The Bulgarian Van

It was a big problem when we had to buy a sofa\bed system for additional guests staying at our farmhouse in Skalitsa. This was just for the reason that we couldn’t find any electric pump system for a blow up bed in Yambol.

The problem was that they wanted 35 lev to deliver the sofa to Skalitsa and Galia wasn’t having any of it. The system was just too big to put on the top of the Lada roof, although if I were a Gypsy it would have fitted quite easily and room for another one!

The idea of borrowing Galia's brothers van came up to save money of course. On approach her brother willingly said, 'No problem!' in true Bulgarian fashion, and we arranged to pick up the van a few days later when the sofa was ready for collection. The cost of gas would amount to 15 lev as her brother knew exactly how many kilometres to the litre it did.

So we arrived at Galia’s brother’s factory to pick up the van. I had not seen it before and when taken to it by one of the worker I was quite excited. There sitting parked in a field was an old tatty sky blue transit van. It must have been about 15 years and had character written all aver it. Big enough for a sofa for sure but I was looking forward to driving this typical old style Bulgarian work vehicle which in it’s past had friends such at Thomas the Tank Engine of it’s Bulgarian counterpart.

Firstly we had to see how it worked and looking at the rear doors there had fitted on it was not the original lock but a front door handle and locking system with a yale key to open and shut it. The locking system to these doors was a little piece of wire holding the handle down so it didn’t get bumped up and fly open during transit. Inside were empty oil canisters covered over with old flattened cardboard boxes creating a safe cushioned base for the sofa.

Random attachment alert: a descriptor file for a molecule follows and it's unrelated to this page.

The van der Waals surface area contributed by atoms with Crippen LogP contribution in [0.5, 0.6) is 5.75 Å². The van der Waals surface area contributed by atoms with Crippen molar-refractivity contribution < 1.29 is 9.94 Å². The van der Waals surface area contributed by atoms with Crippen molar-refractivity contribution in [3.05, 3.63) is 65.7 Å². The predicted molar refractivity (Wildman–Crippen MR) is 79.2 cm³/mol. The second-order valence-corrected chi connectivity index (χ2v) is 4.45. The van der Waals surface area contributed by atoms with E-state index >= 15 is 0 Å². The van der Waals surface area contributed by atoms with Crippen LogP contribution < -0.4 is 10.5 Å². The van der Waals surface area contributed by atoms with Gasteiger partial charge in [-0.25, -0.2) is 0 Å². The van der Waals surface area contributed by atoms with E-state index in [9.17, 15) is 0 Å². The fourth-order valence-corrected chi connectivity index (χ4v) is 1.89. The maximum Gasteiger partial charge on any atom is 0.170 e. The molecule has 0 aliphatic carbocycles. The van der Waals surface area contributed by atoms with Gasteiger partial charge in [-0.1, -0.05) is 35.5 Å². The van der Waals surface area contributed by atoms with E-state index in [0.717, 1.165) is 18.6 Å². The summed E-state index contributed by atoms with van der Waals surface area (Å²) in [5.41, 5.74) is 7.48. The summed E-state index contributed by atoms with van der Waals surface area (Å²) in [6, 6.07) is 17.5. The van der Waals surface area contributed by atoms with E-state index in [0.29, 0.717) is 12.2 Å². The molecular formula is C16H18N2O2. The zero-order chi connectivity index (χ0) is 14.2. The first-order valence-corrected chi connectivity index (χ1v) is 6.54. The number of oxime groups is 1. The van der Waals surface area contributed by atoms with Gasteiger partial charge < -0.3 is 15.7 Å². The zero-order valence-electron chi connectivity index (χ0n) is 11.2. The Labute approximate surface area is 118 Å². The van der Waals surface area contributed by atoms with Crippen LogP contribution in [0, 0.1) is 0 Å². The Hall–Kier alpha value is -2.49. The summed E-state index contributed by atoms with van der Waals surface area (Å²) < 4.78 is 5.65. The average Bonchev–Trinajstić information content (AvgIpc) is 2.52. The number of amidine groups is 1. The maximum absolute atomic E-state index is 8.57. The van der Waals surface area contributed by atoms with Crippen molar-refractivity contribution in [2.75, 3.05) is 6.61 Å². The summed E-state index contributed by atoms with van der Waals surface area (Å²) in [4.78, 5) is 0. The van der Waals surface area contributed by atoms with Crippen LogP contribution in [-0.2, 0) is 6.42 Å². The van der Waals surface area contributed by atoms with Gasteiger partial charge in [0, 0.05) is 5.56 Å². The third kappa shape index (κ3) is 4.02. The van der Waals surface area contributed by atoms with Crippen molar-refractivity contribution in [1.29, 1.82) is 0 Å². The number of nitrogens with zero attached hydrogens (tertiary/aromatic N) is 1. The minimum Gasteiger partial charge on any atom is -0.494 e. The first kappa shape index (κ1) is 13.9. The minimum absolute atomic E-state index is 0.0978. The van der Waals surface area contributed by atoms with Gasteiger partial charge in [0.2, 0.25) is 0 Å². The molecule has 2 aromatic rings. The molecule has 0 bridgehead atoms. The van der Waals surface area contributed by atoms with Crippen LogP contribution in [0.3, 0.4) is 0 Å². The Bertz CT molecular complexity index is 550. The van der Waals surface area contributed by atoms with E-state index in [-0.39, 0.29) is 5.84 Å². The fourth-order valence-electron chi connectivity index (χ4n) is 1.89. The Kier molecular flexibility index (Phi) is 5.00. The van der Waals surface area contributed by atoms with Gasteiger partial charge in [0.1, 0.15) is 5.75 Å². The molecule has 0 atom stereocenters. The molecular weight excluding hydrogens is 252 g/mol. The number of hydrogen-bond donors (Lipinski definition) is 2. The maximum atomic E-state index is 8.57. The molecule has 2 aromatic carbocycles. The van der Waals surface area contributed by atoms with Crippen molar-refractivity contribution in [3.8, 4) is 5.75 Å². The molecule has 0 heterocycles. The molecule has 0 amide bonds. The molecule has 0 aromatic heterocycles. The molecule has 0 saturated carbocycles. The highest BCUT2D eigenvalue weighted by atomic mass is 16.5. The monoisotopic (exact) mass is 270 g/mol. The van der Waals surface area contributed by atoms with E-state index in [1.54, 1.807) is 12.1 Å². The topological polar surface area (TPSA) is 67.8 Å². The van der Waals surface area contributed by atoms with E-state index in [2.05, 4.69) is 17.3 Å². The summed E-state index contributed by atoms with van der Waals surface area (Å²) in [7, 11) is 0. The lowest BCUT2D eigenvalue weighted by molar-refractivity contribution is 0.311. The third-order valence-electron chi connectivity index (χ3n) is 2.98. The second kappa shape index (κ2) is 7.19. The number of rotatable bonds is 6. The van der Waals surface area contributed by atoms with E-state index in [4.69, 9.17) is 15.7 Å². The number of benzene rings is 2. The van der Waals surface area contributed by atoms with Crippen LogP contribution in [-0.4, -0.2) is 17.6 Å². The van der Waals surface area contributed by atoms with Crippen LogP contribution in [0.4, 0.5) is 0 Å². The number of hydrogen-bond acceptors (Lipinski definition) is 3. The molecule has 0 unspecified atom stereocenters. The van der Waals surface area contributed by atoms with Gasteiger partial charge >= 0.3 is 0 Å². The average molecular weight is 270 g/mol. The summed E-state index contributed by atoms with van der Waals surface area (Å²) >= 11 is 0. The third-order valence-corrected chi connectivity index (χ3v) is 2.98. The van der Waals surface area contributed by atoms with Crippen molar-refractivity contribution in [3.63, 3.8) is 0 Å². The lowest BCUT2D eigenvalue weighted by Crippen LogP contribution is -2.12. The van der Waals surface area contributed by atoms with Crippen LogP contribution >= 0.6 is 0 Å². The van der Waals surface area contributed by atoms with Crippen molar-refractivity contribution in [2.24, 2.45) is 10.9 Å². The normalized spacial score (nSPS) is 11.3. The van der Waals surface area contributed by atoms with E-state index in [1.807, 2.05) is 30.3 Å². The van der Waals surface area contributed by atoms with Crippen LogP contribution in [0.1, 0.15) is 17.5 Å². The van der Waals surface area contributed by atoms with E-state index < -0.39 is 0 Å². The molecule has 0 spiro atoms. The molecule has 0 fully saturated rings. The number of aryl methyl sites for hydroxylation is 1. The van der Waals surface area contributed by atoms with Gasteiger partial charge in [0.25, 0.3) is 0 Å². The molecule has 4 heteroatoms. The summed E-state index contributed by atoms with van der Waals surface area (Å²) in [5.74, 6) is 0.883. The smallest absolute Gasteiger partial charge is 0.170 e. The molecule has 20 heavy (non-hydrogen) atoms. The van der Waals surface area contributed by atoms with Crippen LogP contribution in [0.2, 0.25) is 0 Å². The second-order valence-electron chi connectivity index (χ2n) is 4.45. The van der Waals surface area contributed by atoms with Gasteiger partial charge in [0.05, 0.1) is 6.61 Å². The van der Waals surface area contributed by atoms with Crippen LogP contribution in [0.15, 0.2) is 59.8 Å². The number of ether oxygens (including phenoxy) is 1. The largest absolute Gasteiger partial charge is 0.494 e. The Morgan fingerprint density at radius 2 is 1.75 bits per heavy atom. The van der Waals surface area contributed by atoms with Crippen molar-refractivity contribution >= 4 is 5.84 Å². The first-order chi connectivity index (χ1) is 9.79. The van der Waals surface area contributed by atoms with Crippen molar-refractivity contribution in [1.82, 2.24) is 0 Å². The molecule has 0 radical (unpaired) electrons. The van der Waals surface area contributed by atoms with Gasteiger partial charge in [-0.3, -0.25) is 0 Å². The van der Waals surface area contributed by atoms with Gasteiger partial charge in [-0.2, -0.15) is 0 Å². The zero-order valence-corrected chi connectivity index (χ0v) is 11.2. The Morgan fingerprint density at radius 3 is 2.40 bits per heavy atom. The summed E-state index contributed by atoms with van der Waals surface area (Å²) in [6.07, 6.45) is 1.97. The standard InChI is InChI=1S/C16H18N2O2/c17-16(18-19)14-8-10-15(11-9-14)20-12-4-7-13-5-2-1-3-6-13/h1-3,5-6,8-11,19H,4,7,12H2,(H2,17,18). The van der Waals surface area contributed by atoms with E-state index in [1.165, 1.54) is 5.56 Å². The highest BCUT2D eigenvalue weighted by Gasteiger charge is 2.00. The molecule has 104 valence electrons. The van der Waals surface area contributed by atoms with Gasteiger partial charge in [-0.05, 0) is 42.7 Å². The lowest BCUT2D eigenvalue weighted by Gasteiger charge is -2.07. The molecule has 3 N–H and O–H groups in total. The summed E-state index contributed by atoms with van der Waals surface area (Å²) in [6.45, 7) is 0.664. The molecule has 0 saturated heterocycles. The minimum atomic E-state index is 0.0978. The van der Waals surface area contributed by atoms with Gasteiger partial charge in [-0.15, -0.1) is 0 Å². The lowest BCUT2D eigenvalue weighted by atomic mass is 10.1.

The driving area was a maze of DIY inventions added to keep the systems working. There wasn’t a key to start it as it had been hotwired and converted onto a push button to start the engine and a flick switch to turn the engine off. The clutch was shin level off the floor and you had to raise your whole leg to get on top of it to disengage the clutch. The floor was not there in places and the road/ground could be seen in places.

The gears were on the right of the steering wheel and each time a gear change was made a major grating noise was made not too dissimilar from nails on a blackboard but 40 decibels louder. The light switches were homemade and screwed on the dashboard with another odd bit of plastic to raised it away from the main instruments.

Going further into the instrument panel speedometer didn’t work the mileometer or kilometre if that’s what you call it didn’t work nor did the tripometer. The fuel indicator was at 0 therefore I can only assume this didn’t work either. Judging the temperature of the oil was impossible, as this didn’t work either. And there just to the left on the window screen was an up to date MOT sticker!!

Well being a Bulgarian van with all unnecessary instruments working the most essential piece of equipment was working perfectly – The Radio! It was finely tuned to radio Vasolina and blared out Bulgarian popfolk music as we moved off.

Apart from the noise of the gear changes still not quite drowned out by Bulgarian radio the van worked perfectly and got us to and from where we wanted to and at a cost of 15lv we paid for the gas. Half price of the delivery service we were first offered. But what price can you put of the experience?

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